In a story about an oppressive near-future theocratic American society where women are treated like cattle to birth babies, everything is political. This week Hulu’s The Handmaid’s Tale even managed to weave a contemporary #MeToo narrative into the dystopian story based on the 1985 book by Margaret Atwood.
The June 13 episode “Smart Power” has Commander Fred Waterford (Joseph Fiennes) and his wife Serena Joy (Yvonne Strahovski) traveling to Canada to try to build a new relationship between the countries. In line with the usual liberal perspective, Canada receives an almost laudatory depiction, shown as the modern, liberty-driven refuge for American runaways in contrast to the oppressive Gilead. Because of this, tensions between the leaders erupt immediately, surprisingly not unlike recent real-life examples.
Gilead refugees in Canada quickly use this meeting to land a blow against their former oppressive government. They take written accounts from women inside Gilead and put them online for the world to see the truth. Once the Canadian leaders get word of how horribly Gilead treats its female citizens, all diplomacy is off because “we believe the women.”
Fred: Good morning, Stuart.
Stuart: We won’t be conducting this morning’s session, Mr. Waterford. You can go directly to the airport. We’ll have your luggage brought down.
Fred: I don’t understand.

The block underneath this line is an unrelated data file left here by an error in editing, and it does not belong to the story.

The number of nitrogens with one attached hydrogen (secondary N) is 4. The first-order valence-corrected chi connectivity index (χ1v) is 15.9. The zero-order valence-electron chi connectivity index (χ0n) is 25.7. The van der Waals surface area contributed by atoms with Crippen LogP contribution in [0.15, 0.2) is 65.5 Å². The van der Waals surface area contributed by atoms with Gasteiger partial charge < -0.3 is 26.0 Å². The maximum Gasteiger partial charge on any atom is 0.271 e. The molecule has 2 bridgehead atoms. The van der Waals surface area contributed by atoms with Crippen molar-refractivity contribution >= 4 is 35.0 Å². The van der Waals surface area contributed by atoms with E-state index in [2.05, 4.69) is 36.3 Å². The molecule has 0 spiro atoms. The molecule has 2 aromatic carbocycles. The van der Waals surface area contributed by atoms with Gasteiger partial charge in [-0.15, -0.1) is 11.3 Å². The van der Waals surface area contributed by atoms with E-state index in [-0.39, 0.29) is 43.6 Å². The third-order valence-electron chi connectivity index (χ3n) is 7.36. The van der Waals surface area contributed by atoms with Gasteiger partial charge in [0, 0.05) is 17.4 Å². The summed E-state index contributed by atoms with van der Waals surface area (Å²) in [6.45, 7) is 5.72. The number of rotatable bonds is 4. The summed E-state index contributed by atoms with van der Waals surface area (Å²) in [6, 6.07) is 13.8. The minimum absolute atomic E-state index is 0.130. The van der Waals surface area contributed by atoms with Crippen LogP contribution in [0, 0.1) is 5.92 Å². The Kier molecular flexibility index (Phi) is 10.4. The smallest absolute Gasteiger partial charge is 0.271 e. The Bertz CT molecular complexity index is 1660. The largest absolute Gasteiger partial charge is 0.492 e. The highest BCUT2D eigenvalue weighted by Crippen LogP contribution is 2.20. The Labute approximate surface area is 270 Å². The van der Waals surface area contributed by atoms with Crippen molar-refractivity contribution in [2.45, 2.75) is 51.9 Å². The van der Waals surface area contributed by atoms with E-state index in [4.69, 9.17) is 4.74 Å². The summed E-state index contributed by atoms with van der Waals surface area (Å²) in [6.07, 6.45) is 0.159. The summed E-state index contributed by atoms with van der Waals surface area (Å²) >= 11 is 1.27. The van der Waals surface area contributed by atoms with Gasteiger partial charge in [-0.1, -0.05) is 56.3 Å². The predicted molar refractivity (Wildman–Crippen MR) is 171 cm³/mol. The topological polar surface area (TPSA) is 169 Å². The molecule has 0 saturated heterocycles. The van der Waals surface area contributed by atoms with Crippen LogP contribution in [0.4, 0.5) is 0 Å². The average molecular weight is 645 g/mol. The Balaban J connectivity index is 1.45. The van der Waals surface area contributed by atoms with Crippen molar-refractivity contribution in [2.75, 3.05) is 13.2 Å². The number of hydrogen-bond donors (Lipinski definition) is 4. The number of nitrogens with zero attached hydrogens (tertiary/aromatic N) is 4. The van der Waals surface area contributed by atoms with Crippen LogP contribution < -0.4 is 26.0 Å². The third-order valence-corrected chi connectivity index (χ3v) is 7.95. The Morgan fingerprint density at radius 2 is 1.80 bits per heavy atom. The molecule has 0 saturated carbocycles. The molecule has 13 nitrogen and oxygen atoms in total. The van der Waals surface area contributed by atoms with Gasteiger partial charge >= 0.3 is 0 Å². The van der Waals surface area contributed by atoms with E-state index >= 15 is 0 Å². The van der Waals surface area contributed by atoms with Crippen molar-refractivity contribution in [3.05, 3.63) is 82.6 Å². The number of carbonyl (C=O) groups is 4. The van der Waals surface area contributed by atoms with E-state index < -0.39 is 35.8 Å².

Ambassador: You and your wife are no longer welcome in Canada.
Fred: Forgive me, is there an issue?
Stuart: Last night, someone uploaded a series of letters from women in your country, and the public reaction here in Canada has been overwhelming.
Fred: Are you really going to cancel an entire agenda based on some anonymous slander?
Stuart: We believe the women.
Fred: Yesterday you believed me.
Stuart: Our former position is no longer sustainable.
Emissary: I don’t know how you live with yourself. It’s sad what they’ve done to you.
Serena: Go in grace.
Of course, what is a #MeToo movement send off without an overly-dramatic protest?
Fred: Look at this. They can’t even control their own people.
Moira: Not Ruby. Asshole.
Yes, a story that believes Christianity is used for torture is trying to lecture us yet again on morality. The show hardly leads by example in the first place considering its lead actress Elizabeth Moss practices Scientology, a religious belief that has come under fire for covering up abuse. There are real women who suffer from real forms of sexual abuse, and they aren’t helped by morally-posturing hypocrites.
But that’s the pattern of The Handmaid’s Tale. It slams Christianity for its more conservative beliefs but remains silent on Islamic oppression. It promotes the “believe all women” mindset of the #MeToo movement but remains silent when the abuse hits home too closely. It wants to help women who are victims but does absolutely nothing except pander to its liberal audience. Lather, rinse, repeat.